Storium Basics: Wild Cards

This post originally appeared at Gaming Creatively on July 27th, 2017.

Welcome back to my series on Storium basics. Today, we’ll be discussing Wild Cards.

When you create a character, you start with a defined Strength and a defined Weakness. Usually you’ll start with more than one copy of each, making it your character’s strong theme – the amount can vary depending on your game’s settings. However, in addition to those, you’ll also usually start with a few wild cards – some Strengths, and some Weaknesses.

These are how Storium handles the mechanical side of character development.

Wild Strength and Wild Weakness cards are Storium’s way of letting you develop your character and reveal new traits about them. When you pick one, Storium will ask you to title it and write a description for it, just as if you were creating custom cards during character creation. You can also select from other cards the narrator had as options for character creation, or from cards you’ve already played in the game.

Which should you do? Well, that’s up to you.

Early in the game, it’s probably best to either pick another card from the character creation list that seems to apply to your character, or write a custom card.

Picking another card from the list is pretty simple – just find one on the “Existing Cards” list and select it. Make sure to pick something that feels like it applies to your character – something that fits with your concept.

My preferred method, though? I prefer to write my own Wild Cards. Once you’ve started the game, you’re probably starting to develop your character’s identity and traits in your head. The other existing cards might apply, but I tend to find that only works for one additional card, two tops. To really reveal who my character is, I find it’s best to write up some custom cards.

It’s also lots of fun.

When you’re writing a new card, what you want is to aim for something that feels broad but still descriptive. Strengths and Weaknesses in Storium work best when they can apply to a wide variety of situations, but they still need to say something specific about your character. Not that you can’t use very specific facts from time to time, but overall, I find it easier to write things you can use again and again. For more on that, see the links below.

The other thing you want to do here is say something new about your character. Something that spins off of what we know about them, but that is different in some way from what we knew before. You’ll get the most fun out of Wild Cards if they differ from cards you’ve already played. They can be similar, but there should be differences. As an example, if your original Strength card was something like Brilliant, reflecting your ability to use intellect to find a way through your problems, maybe your new Strength might be something like Lateral Thinking, reflecting a particular and unusual strategy that allows you to find creative solutions, or Multitasking, reflecting your ability to split your brainpower to handle multiple tasks at once. They still relate to your intellect, but they tell you something new.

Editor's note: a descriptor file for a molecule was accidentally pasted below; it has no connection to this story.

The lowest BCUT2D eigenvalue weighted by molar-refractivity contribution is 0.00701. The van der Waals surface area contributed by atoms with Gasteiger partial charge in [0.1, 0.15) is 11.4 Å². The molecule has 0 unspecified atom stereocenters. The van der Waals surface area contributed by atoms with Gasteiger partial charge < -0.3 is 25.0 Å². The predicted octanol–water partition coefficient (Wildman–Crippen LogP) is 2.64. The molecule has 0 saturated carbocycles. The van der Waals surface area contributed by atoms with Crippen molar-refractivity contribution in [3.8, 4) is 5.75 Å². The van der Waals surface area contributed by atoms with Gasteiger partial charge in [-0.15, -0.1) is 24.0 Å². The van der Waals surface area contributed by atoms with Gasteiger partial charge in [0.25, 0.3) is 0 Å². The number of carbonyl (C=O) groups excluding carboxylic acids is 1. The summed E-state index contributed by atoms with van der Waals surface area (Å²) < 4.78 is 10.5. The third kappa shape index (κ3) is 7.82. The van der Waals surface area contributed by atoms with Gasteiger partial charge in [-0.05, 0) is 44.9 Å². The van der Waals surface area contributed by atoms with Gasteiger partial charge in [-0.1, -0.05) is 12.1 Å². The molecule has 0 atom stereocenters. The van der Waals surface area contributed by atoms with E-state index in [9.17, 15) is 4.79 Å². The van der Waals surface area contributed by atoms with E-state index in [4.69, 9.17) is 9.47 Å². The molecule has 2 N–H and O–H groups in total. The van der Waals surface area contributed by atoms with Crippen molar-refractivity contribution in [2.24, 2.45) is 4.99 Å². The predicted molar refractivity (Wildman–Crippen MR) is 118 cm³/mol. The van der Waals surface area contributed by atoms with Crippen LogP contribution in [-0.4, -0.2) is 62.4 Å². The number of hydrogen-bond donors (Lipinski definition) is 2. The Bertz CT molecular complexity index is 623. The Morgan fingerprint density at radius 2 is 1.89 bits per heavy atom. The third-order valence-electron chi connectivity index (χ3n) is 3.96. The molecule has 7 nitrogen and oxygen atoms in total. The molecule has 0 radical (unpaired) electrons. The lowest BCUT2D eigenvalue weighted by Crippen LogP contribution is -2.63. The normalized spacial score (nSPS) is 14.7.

Now, it doesn’t have to be that direct of a link all the time, but it’s important to try to link Wild Cards to your character concept. You’re describing new elements of your character, but they shouldn’t (generally) feel like they come entirely out of nowhere. Build on what you’ve done so far or formalize traits you’ve hinted at in the past. There may be times where it’s appropriate to reveal a totally surprising character element, but done improperly, or especially done too often, it ends up just feeling like bad writing. So: Tell us something new about your character, but not something outlandish about your character. In general.

Late in the game, when you’ve already made a lot of wild cards, you may find it easier to start using the “Previously Used Cards” tab to select cards you’ve played earlier in the game. In the late game, you’ve already got a pretty decent list designed and it may be hard to think of new traits for your character. That’s when I find it handy to sometimes use this list and just bring another of my existing traits to the fore. In the early game, there’s just not enough on this tab and using it will stop you from adding new traits to your character – but in the late game, it can be very handy.

Whatever you do, you’ll then play that card just like any other card – write your move according to the traits you’ve revealed. Once you’ve written the card, there’s nothing particularly different about using it than using other cards.

At Refresh (more on that next week), any wild cards you’ve played will show up with their names and descriptions as options you can choose. This is how you can change your character’s primary, noted traits over the course of a game. A paladin who starts out with Toughness as his starting Strength may turn out to concentrate on Inspirational Leadership and Empathy by the end of the game – so Wild Cards don’t just let you reveal new things about yourself, they can ultimately let you change your character in accordance with the story.

For more on Wild Cards and writing Strengths and Weaknesses, see these articles: